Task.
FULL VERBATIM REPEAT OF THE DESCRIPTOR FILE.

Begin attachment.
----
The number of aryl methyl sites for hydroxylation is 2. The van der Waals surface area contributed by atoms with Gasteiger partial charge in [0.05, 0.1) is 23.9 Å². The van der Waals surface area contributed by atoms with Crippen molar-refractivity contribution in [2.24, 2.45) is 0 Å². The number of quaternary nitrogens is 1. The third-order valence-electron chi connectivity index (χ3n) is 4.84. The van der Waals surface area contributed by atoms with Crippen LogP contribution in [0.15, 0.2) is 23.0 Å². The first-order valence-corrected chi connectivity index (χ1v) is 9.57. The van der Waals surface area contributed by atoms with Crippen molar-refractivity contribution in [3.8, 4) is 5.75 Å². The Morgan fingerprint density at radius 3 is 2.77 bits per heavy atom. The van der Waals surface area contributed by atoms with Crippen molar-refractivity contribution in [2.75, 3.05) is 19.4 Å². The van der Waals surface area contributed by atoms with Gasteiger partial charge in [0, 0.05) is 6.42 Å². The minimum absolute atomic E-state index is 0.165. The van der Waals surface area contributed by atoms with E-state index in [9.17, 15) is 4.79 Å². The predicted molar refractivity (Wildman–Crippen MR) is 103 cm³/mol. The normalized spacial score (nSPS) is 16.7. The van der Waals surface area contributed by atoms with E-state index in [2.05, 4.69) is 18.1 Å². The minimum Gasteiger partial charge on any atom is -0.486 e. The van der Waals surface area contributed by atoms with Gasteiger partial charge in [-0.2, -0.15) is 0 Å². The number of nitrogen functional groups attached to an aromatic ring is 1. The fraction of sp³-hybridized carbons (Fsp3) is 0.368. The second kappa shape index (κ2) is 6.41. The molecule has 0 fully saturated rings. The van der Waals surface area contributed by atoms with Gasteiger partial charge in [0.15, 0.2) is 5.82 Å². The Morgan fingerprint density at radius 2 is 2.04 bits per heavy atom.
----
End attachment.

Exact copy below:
The number of aryl methyl sites for hydroxylation is 2. The van der Waals surface area contributed by atoms with Gasteiger partial charge in [0.05, 0.1) is 23.9 Å². The van der Waals surface area contributed by atoms with Crippen molar-refractivity contribution in [2.24, 2.45) is 0 Å². The number of quaternary nitrogens is 1. The third-order valence-electron chi connectivity index (χ3n) is 4.84. The van der Waals surface area contributed by atoms with Crippen LogP contribution in [0.15, 0.2) is 23.0 Å². The first-order valence-corrected chi connectivity index (χ1v) is 9.57. The van der Waals surface area contributed by atoms with Crippen molar-refractivity contribution in [3.8, 4) is 5.75 Å². The Morgan fingerprint density at radius 3 is 2.77 bits per heavy atom. The van der Waals surface area contributed by atoms with Crippen molar-refractivity contribution in [2.75, 3.05) is 19.4 Å². The van der Waals surface area contributed by atoms with Gasteiger partial charge in [0, 0.05) is 6.42 Å². The minimum absolute atomic E-state index is 0.165. The van der Waals surface area contributed by atoms with E-state index in [9.17, 15) is 4.79 Å². The predicted molar refractivity (Wildman–Crippen MR) is 103 cm³/mol. The normalized spacial score (nSPS) is 16.7. The van der Waals surface area contributed by atoms with E-state index in [2.05, 4.69) is 18.1 Å². The minimum Gasteiger partial charge on any atom is -0.486 e. The van der Waals surface area contributed by atoms with Gasteiger partial charge in [-0.2, -0.15) is 0 Å². The number of nitrogen functional groups attached to an aromatic ring is 1. The fraction of sp³-hybridized carbons (Fsp3) is 0.368. The second kappa shape index (κ2) is 6.41. The molecule has 0 fully saturated rings. The van der Waals surface area contributed by atoms with Gasteiger partial charge in [0.15, 0.2) is 5.82 Å². The Morgan fingerprint density at radius 2 is 2.04 bits per heavy atom.